From Wikipedia: Uniform Resource Locator
A path, which contains data, usually organized in hierarchical form, that appears as a sequence of segments separated by slashes.
An optional query, separated from the preceding part by a question mark (?), containing a query string of non-hierarchical data.
— According with the conceptual design of the URL, we might implement a PathParam for hierarchical data/directives/locator components, or implement a QueryParam when the data are not hierarchical. This makes sense because paths are naturally ordered, whereas queries contain variables which may be ordered arbitrarily (unordered variable/value pairs).
A previous commenter wrote,
I think that if the parameter identifies a specific entity you should use a path variable.
Use @PathParam for retrieval based on id. User @QueryParam for filter or if you have any fixed list of options that user can pass.
I'd recommend putting any required parameters in the path, and any optional parameters should certainly be query string parameters.
— However, one might implement a flexible, non-hierarchical system for identifying specific entities! One might have multiple unique indexes on an SQL table, and allow entities to be identified using any combination of fields that comprise a unique index! Different combinations (perhaps also ordered differently), might be used for links from various related entities (referrers). In this case, we might be dealing with non-hierarchical data, used to identify individual entities — or in other cases, might only specify certain variables/fields — certain components of unique indexes — and retrieve a list/set of records. In such cases, it might be easier, more logical and reasonable to implement the URLs as QueryParams!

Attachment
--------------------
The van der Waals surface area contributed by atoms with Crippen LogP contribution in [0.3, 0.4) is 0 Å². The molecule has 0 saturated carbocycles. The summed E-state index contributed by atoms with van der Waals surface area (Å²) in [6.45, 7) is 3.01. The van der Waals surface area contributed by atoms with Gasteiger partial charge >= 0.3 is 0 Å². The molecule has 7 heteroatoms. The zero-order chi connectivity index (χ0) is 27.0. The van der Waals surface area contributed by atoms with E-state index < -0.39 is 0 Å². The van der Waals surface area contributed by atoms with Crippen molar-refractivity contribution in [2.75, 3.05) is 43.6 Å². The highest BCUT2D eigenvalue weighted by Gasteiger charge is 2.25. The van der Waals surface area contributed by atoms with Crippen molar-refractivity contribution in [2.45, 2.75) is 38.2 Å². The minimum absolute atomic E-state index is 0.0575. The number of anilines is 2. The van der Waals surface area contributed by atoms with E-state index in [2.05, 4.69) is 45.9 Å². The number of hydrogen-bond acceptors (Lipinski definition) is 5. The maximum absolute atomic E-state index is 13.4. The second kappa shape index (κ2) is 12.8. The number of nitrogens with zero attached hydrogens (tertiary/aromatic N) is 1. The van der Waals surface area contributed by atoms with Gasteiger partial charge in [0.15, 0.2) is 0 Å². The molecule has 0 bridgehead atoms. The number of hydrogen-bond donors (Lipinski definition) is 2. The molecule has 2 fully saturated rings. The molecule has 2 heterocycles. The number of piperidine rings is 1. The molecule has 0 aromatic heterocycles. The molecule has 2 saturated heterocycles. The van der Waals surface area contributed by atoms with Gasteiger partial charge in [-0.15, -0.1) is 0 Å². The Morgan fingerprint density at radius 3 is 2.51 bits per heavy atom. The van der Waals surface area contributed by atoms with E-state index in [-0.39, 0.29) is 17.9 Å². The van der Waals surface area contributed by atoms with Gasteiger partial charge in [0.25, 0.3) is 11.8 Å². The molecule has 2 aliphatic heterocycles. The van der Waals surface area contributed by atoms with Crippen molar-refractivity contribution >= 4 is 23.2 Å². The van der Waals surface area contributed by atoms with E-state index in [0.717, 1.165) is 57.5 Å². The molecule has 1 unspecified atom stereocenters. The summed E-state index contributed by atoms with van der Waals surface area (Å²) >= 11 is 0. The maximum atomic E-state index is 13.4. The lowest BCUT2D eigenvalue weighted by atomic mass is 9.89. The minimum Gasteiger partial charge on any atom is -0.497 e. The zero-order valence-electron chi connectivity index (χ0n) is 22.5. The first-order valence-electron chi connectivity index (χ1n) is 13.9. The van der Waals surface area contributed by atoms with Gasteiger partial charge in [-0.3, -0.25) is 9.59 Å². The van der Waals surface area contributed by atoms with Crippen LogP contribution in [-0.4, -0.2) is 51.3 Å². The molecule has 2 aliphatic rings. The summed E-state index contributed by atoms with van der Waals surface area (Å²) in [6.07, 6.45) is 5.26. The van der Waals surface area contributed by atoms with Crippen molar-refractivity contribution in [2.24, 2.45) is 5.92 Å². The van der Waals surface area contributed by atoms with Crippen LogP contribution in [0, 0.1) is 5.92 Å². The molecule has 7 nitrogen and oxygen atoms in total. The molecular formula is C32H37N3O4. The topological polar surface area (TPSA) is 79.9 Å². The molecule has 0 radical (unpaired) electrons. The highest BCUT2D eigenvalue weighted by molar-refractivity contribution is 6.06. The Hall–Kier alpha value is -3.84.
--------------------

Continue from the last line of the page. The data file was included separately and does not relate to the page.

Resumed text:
Could a long hexadecimal string dilute/diminish the value of keywords in the rest of the path? It might be worth considering the potential SEO implications of placing variables/values in the path, or in the query, and the human-interface implications of whether we want users to be able to traverse/explore the hierarchy of URLs by editing the contents of the address bar. My 404 Not Found page uses SSI variables to automatically redirect broken URLs to their parent! Search robots might also traverse the path hierarchy.
On the other hand, personally, when I share URLs on social media, I manually strip out any private unique identifiers — typically by truncating the query from the URL, leaving only the path: in this case, there is some utility in placing unique identifiers in the path rather than in the query. Whether we want to facilitate the use of path components as a crude user-interface, perhaps depends on whether the data/components are human-readable or not. The question of human-readability relates somewhat to the question of hierarchy: often, data that may be expressed as human-readable keywords are also hierarchical; while hierarchical data may often be expressed as human-readable keywords. (Search engines themselves might be defined as augmenting the use of URLs as a user-interface.) Hierarchies of keywords or directives might not be strictly ordered, but they are usually close enough that we can cover alternative cases in the path, and label one option as the "canonical" case.
There are fundamentally several kinds of questions we might answer with the URL for each request:
- What kind of record/ thing are we requesting/ serving?
- Which one(s) are we interested in?
- How do we want to present the information/ records?
Q1 is almost certainly best covered by the path, or by PathParams.
Q3 (which is probably controlled via a set of arbitrarily ordered optional parameters and default values); is almost certainly best covered by QueryParams.
Q2: It depends…